“I saw it as an opportunity to take Portland to the next level,” Leonard says.
Adams’ reasons, either because of his predicament or despite it, are equally lofty. “I want Portland not to be the biggest city but the best, and part of that is to raise our international profile,” Adams says. “And the world speaks the language of soccer.”
The second question of Leonard’s ability to pull off this deal is just as tricky.
If Paulson is to begin revamping PGE Park in September, the city must ink a more detailed commitment on where to build the new baseball stadium next to the Rose Garden in the Rose Quarter by April 15. It must also finalize a second binding financial agreement (approving the issuance of bonds that might not be marketable in this economy) by Aug. 1.
The rough agreement the city approved last month includes a proposal to use $18.5 million in public money from the urban renewal district around the Oregon Convention Center, and $31 million from the city’s Spectator Fund (generated by ticket surcharges at PGE Park and the Rose Quarter, plus parking fees there). There’s also $12.5 million from Paulson and his family; plus an additional $11.8 million from pending state legislation (to allow income taxes on soccer and baseball employees’ and players’ salaries to boost the capacity of Portland’s bonds) and additional changes to the way the city services its debt.
That legislation, House Bill 2531, introduced by Rep. Tobias Read (D-Beaverton), has a good chance of passing, says Read. But a spokesman for Gov. Ted Kulongoski said Tuesday that legislation would not be a priority of the governor’s.
That leaves the biggest short-term problem: the $15 million hole in the plan’s funding.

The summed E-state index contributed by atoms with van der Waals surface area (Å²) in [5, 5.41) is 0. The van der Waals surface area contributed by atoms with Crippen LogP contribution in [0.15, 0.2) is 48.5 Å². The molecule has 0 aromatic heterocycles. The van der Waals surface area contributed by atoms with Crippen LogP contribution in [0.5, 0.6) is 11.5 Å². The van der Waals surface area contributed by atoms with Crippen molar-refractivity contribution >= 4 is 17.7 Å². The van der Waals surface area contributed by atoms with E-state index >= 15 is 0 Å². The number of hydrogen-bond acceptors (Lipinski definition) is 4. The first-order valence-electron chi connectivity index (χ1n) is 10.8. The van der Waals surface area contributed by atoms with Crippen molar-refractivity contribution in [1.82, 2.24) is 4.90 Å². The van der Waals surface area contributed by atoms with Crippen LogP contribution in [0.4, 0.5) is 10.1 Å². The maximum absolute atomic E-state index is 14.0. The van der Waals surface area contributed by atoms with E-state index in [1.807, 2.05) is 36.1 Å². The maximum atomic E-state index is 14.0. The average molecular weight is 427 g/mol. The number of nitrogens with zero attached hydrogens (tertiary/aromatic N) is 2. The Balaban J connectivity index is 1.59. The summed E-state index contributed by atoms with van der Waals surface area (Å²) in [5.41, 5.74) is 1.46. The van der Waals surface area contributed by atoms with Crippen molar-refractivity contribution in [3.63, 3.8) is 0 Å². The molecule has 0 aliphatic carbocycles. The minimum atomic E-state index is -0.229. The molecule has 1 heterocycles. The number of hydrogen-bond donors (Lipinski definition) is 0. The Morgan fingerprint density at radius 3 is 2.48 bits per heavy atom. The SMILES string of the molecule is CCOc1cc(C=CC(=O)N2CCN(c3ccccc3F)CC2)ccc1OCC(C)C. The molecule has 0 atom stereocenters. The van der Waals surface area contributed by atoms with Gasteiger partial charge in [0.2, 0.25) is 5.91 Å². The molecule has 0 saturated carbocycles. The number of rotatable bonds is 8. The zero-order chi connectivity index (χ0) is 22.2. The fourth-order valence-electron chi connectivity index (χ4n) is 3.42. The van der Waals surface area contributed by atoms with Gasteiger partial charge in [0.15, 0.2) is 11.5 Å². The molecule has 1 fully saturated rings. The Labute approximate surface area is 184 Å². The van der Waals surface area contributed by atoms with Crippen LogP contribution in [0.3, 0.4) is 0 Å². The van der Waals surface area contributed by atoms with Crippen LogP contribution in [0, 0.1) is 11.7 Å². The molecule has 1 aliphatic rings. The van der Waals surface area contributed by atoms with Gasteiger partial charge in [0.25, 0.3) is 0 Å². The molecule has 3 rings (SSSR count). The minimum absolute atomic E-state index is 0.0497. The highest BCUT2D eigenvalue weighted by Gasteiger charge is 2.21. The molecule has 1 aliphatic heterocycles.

To fill the $15 million gap created by objections to the proposed formation of a new urban renewal district around PGE Park, Leonard and Adams will be forced to be creative. They’re debating new food and beverage taxes at the two stadiums.
Multnomah County Chairman Ted Wheeler, other county leaders and representatives of Portland’s largest school district strongly objected to the idea of creating that new urban renewal district around PGE Park because it threatened to take property taxes from their already diminished budgets. Yet the possibility of creating a new district isn’t dead, meaning property taxes around PGE Park could end up supporting the project anyway.
Saltzman, who objected to the district before, says that could be OK as long as county and school officials are included in the new discussions and the district isn’t any larger than necessary.
Paulson says it’s the city’s obligation to plug the $15 million hole, but Saltzman disagrees and says Leonard’s success will depend on how imaginative he is prepared to be. “[Randy’s] fixated on, ‘It has to be city money,’” Saltzman says.
Even if Leonard pulls that part off, longer-term questions lie ahead.